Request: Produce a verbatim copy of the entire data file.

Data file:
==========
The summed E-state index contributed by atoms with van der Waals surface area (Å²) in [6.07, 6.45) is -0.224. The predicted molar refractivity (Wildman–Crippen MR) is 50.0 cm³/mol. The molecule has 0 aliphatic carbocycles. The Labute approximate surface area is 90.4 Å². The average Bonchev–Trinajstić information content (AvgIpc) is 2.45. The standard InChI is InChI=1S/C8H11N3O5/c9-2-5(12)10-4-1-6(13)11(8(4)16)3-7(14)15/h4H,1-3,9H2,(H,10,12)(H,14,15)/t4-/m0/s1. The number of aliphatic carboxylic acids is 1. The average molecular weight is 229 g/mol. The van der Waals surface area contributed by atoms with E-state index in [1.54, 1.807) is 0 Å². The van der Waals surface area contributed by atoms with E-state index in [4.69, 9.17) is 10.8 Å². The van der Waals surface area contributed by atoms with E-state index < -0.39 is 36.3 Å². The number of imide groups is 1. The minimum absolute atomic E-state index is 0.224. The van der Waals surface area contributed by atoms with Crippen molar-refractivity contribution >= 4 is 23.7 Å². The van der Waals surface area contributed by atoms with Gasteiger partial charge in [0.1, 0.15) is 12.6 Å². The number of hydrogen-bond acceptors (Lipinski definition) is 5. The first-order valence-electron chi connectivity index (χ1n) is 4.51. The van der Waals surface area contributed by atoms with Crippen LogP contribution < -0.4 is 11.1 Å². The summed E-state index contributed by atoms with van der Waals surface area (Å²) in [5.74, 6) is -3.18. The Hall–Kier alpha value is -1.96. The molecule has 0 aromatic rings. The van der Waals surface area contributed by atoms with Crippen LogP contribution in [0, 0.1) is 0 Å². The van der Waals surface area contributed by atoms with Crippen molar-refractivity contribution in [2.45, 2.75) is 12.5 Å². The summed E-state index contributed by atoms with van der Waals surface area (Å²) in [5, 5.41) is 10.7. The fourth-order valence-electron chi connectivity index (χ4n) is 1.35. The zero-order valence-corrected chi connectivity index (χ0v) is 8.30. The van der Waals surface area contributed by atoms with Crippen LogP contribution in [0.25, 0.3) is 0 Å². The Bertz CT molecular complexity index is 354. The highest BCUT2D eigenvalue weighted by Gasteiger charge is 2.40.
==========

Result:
The summed E-state index contributed by atoms with van der Waals surface area (Å²) in [6.07, 6.45) is -0.224. The predicted molar refractivity (Wildman–Crippen MR) is 50.0 cm³/mol. The molecule has 0 aliphatic carbocycles. The Labute approximate surface area is 90.4 Å². The average Bonchev–Trinajstić information content (AvgIpc) is 2.45. The standard InChI is InChI=1S/C8H11N3O5/c9-2-5(12)10-4-1-6(13)11(8(4)16)3-7(14)15/h4H,1-3,9H2,(H,10,12)(H,14,15)/t4-/m0/s1. The number of aliphatic carboxylic acids is 1. The average molecular weight is 229 g/mol. The van der Waals surface area contributed by atoms with E-state index in [1.54, 1.807) is 0 Å². The van der Waals surface area contributed by atoms with E-state index in [4.69, 9.17) is 10.8 Å². The van der Waals surface area contributed by atoms with E-state index < -0.39 is 36.3 Å². The number of imide groups is 1. The minimum absolute atomic E-state index is 0.224. The van der Waals surface area contributed by atoms with Crippen molar-refractivity contribution >= 4 is 23.7 Å². The van der Waals surface area contributed by atoms with Gasteiger partial charge in [0.1, 0.15) is 12.6 Å². The number of hydrogen-bond acceptors (Lipinski definition) is 5. The first-order valence-electron chi connectivity index (χ1n) is 4.51. The van der Waals surface area contributed by atoms with Crippen LogP contribution < -0.4 is 11.1 Å². The summed E-state index contributed by atoms with van der Waals surface area (Å²) in [5.74, 6) is -3.18. The Hall–Kier alpha value is -1.96. The molecule has 0 aromatic rings. The van der Waals surface area contributed by atoms with Crippen LogP contribution in [0, 0.1) is 0 Å². The van der Waals surface area contributed by atoms with Crippen molar-refractivity contribution in [2.45, 2.75) is 12.5 Å². The summed E-state index contributed by atoms with van der Waals surface area (Å²) in [5, 5.41) is 10.7. The fourth-order valence-electron chi connectivity index (χ4n) is 1.35. The zero-order valence-corrected chi connectivity index (χ0v) is 8.30. The van der Waals surface area contributed by atoms with Crippen LogP contribution in [0.25, 0.3) is 0 Å². The Bertz CT molecular complexity index is 354. The highest BCUT2D eigenvalue weighted by Gasteiger charge is 2.40.